Google and Verizon Communications have released a proposal that suggests the U.S. Federal Communications Commission should enforce network neutrality rules and fine broadband providers up to US $2 million for violations.
Officials from the two companies, in an announcement Monday, said they hope to move the often-contentious net neutrality debate ahead with the recommendations. Under the proposal, broadband providers could not block or degrade Web traffic, although they could provide “differentiated online” services apart from the public Internet.
The announcement comes after days of rumors and news reports that the two companies had reached an agreement on how Verizon would handle Google’s traffic. But the proposal is a set of recommendations to U.S. policymakers and broadband providers, and the proposal would not allow for any prioritization of Google’s traffic on the public Internet, said Ivan Seidenberg, Verizon’s chairman and CEO.
“There is no business arrangement, and reports that there was a business relationship are false, misleading and incorrect,” said Eric Schmidt, Google’s chairman and CEO.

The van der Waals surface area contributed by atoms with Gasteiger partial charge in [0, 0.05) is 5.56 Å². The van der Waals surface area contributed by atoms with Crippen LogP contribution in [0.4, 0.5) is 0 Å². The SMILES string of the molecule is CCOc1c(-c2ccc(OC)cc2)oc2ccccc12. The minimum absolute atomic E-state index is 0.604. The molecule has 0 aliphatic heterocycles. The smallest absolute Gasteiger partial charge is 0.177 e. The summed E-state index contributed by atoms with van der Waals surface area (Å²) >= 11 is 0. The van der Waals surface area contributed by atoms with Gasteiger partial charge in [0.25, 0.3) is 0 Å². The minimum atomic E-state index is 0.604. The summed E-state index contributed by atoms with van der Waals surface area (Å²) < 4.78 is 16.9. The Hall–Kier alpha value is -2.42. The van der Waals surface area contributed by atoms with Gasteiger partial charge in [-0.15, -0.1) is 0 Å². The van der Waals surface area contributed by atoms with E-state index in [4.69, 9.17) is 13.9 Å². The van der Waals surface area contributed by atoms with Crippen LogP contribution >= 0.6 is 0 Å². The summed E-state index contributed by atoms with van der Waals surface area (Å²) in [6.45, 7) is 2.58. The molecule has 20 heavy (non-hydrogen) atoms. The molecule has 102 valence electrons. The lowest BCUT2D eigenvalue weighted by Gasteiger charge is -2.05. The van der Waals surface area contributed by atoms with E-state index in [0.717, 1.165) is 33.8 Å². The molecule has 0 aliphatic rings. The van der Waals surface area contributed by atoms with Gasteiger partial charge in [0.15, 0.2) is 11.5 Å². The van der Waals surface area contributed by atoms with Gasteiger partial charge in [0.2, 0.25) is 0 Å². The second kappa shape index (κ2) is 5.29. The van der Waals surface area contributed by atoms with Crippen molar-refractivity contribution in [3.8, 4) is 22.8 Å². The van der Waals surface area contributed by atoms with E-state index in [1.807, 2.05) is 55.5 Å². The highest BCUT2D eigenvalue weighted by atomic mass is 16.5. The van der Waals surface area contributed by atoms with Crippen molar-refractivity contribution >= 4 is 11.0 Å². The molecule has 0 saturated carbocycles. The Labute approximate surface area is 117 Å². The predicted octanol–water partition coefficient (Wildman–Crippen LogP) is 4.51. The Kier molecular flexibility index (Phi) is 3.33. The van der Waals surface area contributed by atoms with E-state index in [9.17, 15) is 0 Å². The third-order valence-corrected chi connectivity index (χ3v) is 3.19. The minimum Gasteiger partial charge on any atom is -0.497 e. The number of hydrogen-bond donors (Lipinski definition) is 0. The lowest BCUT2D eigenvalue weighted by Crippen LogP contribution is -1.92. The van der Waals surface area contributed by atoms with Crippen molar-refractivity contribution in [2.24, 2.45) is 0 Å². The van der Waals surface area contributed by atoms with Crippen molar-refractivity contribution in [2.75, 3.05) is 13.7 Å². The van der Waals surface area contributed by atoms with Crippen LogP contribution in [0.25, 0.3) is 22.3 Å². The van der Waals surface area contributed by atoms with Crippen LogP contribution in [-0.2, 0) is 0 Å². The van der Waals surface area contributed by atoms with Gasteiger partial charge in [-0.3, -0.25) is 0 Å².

Under net neutrality, or open Internet, rules, broadband providers would be prohibited from selectively blocking or slowing Web traffic.
“The original architects of the Internet got the big things right,” said Alan Davidson, Google’s director of public policy, and Tom Tauke, Verizon’s executive vice president of public affairs, policy, and communications, in a blog post. “By making the network open, they enabled the greatest exchange of ideas in history. By making the Internet scalable, they enabled explosive innovation in the infrastructure.”
The proposal is an effort to “find ways to protect the future openness of the Internet and encourage the rapid deployment of broadband,” Davidson and Tauke wrote.
Grant Gross covers technology and telecom policy in the U.S. government for The IDG News Service. Follow Grant on Twitter at GrantusG. Grant’s e-mail address is email@example.com.